Jewish World Review August 21, 2007 / 7 Elul, 5767
To tip or skip it: Gratuity must be earned
By Vicki Lee Parker
http://www.JewishWorldReview.com | (MCT) Knowing who, when and how much to tip has become as complicated as solving Rubik's Cube.
No matter where you turn there is often the question: Should I?
We live in a service age, in which we pay people to perform hundreds of tasks - car-side food delivery, home-delivered dry cleaning, personal shopping, lawn care, spa treatments, hair styling and more - and they all want tips.
As plastic takes over more wallets, customers buying anything from a cup of coffee to a takeout order often find themselves in an awkward position, handed a debit or credit card receipt to sign with a line for a gratuity. Are they expected to tip someone for making their latte or for putting their food in a bag?
I think not. But many customers apparently are much more giving than I am.
Jacklyn Minichiello, a manager at Port City Java, a coffee shop in downtown Raleigh, said that tipping is optional and is not expected, although a tip jar sits near the cash register, and the receipts have a gratuity line. A number of customers tip, Minichiello said.
"We try to get their order ready as soon as they get in line, because we know they have meetings and are trying to get to work," she said. "We are not exactly doing it for tips. We are just trying to help people."
Chad Day, manager at Chili's near Triangle Town Center in Raleigh, said that a tip is not expected when customers pick up their to-go orders, even though the gratuity line is printed on the receipt. "That's (printed) ... on all of the credit card orders," Day said.
The company hires people to work part time to prepare the to-go orders, Day said. So that person is being paid at least minimum wage, unlike a waiter who depends on tips for his or her livelihood and makes much less per hour.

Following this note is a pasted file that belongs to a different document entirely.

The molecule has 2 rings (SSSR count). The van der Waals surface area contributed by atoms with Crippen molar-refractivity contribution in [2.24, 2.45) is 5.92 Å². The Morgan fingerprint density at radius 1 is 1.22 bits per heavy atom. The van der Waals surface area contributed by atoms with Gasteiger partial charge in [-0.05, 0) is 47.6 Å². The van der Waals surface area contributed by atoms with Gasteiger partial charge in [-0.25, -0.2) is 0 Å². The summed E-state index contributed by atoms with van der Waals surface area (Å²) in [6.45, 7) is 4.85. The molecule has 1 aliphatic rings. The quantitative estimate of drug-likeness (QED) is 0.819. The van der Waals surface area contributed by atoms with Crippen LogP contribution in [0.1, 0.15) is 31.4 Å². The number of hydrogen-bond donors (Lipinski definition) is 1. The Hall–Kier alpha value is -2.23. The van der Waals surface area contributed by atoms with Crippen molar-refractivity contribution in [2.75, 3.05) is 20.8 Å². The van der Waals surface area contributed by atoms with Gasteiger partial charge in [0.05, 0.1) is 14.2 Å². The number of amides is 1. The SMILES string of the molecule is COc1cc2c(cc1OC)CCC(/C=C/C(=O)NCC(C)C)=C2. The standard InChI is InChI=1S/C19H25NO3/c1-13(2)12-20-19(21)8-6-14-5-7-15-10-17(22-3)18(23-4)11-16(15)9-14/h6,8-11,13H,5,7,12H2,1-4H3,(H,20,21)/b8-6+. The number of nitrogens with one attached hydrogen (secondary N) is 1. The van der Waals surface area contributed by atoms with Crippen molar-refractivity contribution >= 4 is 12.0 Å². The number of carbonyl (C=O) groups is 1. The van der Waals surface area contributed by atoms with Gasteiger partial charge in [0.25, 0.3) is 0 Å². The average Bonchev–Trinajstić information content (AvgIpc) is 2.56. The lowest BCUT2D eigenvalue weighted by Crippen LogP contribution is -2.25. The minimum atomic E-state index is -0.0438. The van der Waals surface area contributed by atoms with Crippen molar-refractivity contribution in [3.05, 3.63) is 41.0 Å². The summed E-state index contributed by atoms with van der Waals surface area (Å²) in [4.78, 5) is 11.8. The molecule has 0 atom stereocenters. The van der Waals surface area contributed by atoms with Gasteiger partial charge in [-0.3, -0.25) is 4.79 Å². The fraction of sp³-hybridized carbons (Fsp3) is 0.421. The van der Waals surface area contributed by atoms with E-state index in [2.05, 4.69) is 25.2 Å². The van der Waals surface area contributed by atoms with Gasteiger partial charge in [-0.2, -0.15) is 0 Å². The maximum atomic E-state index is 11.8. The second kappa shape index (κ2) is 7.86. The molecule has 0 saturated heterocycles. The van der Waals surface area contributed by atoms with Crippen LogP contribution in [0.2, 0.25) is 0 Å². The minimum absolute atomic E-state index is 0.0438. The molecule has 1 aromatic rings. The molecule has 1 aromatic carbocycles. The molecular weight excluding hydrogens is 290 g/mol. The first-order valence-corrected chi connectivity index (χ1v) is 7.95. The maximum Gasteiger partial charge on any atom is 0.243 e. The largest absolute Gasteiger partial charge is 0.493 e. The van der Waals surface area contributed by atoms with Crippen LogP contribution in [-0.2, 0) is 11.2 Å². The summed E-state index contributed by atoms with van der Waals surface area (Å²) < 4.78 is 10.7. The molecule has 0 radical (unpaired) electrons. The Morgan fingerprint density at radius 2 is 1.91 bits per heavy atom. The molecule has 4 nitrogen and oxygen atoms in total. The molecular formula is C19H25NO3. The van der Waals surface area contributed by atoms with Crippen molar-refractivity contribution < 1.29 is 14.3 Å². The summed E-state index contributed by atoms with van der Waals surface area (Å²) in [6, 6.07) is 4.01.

But if the person brings your to-go order to your car, the gratuity rules may change.
B.J. Stolz, general counsel of an Applebee's franchise group in North Carolina, said that the employees who deliver the food to the car depend on tips for a living, which means they are probably earning less than minimum wage.
But even he concedes that when he has food delivered to his car, he doesn't tip the usual 15 percent to 20 percent.
"I give a buck or two. It's not like they waited on me for an entire meal, filling up drinks and that sort of thing," he said.
There are times when it's perfectly clear when to tip. One is when the service is performed by a waiter or another employee who relies on tips as his or her main source of income. The other time is when you get outstanding service, such as when your waiter goes beyond what's expected. I'll admit that my threshold for this standard is quite high.
My colleagues call me cheap. But let's face it, we can't afford to tip everyone we think deserves it.
Let's say you tip 10 percent on your $2 cup of coffee every day. That's more than $70 a year. Then if you eat out once a month for $40 and leave a 15 percent tip, that's an additional $72 a year. And that doesn't include what you give your hair stylists or the pizza delivery person.
Before you tip over, I recommend that you set up some gratuity guidelines.
Because there are varying opinions about who and how much to tip, it's better to devise a plan that you are comfortable with.
For example, if I was not sure whether the person preparing my to-go order was working for tips, I'd ask the manager. If the answer is yes, I'd tip. If no, I wouldn't.
And you should never, ever feel pressure to tip.
To get some idea about what's generally expected, here are a few guidelines from a helpful Web site (to see the entire list, visit http://azaz.essortment.com/tipping_rdef.htm):
What's your take? Do we tip too much or not enough? Drop me a line, and I'll include some responses in a future column.
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Vicki Lee Parker is a columnist for The News & Observer. Comment by clicking here.
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